You can say: "Well, if I can't trust my hardware developer I have no physical security and I'm screwed anyway", but why go for hardware you know has backdoors that can be used by Intel and the American government, and which will potentially one day be exploited by others?

Are all recent computers compromised by this?

Yes. Every i3, i5 and i7 processor is. Every modern Intel processor. Every modern AMD processor. A back-of-an-enveloppe calculation tells you that's at least 300m active computers (according to Wikipedia there are about 433 million computers on the internet in the developed world).

I don't know about you, but I find this deeply disturbing.

The first person to find an exploit in the Intel Management Engine will make in the order of 10's or 100's of millions selling the exploit, or will be able to compromise 10's or 100's of millions of computers in a day.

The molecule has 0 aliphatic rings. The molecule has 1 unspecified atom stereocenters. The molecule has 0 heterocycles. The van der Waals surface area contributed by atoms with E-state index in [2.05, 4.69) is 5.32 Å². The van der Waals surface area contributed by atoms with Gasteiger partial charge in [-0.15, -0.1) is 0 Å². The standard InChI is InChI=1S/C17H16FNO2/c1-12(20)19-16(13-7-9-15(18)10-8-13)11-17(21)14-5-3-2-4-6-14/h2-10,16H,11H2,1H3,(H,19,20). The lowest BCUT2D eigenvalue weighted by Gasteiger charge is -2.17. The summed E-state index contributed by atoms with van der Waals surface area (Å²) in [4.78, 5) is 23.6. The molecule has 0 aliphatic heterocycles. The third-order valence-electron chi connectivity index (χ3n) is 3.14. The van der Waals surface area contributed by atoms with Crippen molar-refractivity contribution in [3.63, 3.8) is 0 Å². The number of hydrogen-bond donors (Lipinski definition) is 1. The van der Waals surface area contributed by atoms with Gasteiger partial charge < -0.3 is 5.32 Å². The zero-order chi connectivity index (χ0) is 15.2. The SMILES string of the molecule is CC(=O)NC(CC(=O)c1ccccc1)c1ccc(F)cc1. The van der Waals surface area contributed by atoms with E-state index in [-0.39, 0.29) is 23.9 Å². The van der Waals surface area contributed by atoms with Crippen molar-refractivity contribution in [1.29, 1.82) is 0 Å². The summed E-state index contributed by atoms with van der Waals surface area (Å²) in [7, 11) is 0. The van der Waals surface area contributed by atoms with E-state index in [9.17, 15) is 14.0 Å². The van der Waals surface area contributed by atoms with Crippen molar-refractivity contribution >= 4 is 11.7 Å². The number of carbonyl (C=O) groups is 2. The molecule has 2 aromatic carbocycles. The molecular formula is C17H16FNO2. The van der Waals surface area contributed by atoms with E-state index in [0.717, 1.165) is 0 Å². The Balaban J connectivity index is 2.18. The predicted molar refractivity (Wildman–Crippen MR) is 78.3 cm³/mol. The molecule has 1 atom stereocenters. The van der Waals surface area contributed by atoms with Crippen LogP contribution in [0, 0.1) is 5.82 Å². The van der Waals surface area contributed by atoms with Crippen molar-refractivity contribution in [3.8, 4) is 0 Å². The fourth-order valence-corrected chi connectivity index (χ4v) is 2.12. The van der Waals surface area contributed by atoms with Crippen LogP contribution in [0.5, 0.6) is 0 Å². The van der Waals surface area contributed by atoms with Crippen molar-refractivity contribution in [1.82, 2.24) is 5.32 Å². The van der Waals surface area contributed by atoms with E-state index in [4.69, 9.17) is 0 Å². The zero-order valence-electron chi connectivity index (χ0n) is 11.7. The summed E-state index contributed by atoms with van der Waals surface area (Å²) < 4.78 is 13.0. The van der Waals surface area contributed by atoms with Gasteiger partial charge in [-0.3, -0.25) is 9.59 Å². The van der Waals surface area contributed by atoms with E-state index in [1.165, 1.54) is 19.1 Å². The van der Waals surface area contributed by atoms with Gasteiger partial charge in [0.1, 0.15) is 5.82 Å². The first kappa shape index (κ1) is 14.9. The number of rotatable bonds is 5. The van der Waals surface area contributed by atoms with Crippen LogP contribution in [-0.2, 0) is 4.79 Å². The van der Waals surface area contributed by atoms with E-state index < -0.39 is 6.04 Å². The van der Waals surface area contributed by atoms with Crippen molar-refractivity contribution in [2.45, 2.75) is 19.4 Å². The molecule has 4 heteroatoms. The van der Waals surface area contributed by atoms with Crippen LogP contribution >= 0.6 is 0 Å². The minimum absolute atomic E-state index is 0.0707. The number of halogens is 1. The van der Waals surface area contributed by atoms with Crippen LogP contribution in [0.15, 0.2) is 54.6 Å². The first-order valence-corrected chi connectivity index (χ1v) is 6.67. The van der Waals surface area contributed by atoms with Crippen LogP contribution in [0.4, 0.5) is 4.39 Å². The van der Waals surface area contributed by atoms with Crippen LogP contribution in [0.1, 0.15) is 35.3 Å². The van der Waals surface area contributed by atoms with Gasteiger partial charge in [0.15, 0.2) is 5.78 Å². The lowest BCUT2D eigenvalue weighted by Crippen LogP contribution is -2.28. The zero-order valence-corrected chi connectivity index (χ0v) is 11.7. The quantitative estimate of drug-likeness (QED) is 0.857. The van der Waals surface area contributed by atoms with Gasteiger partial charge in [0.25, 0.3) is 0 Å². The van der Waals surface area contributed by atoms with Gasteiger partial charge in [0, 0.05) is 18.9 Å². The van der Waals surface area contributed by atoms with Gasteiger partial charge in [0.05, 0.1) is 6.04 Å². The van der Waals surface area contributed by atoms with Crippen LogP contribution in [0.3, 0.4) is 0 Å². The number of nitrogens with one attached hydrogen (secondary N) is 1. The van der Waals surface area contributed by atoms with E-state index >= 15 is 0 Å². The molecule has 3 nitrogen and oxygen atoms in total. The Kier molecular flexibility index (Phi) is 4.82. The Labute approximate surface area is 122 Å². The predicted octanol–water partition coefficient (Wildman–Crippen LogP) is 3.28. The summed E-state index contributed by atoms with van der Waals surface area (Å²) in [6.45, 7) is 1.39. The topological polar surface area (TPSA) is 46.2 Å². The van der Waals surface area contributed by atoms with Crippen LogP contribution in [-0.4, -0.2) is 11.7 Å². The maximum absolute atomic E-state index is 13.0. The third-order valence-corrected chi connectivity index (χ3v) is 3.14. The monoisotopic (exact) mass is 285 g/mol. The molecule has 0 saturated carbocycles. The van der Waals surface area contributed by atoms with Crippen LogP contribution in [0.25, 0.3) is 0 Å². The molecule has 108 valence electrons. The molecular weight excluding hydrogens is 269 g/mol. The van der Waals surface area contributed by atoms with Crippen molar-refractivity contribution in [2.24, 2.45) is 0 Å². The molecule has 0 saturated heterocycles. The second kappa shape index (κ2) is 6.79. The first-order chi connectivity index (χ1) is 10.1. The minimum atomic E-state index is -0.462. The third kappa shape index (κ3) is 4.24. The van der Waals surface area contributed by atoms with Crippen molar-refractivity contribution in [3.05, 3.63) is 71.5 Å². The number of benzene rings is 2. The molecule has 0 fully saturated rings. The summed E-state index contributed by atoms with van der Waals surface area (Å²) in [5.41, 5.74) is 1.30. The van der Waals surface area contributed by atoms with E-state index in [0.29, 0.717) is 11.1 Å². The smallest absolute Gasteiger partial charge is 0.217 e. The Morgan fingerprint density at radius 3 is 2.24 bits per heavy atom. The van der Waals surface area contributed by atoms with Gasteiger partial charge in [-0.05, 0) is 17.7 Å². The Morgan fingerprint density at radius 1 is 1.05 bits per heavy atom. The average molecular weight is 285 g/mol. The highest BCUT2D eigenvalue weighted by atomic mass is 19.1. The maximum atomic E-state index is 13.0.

So is the Librem a good choice for privacy and security?

No. It comes with Intel ME and some other not-nice stuff (BIOS is a blob, microcode upgrades come as signed blobs (so you can't use your own), the video BIOS is a blob). It does have that nice hardware kill-switch, but that can be substituted for with an external network dongle and a piece of tape on the camera.

The OS looks OK, though I don't see what makes it better than, say, Kubuntu or some other user-friendly Ubuntu/Debian/Arch distro, and this is pretty easy to install on any laptop (though hardware support can still vary a little bit; "best laptops for Linux" on Google seems to have very accessible guides on this).

A guy on Reddit has a full breakdown on the Librem laptop, I thought it gave a very clear overview.

Do any laptops come without binary blobs?

Yes, all FSF certificated laptops. The Libreboot T400 is the one which has the best specs of all 3. Yes, there are very few FSF certified laptops, full list here.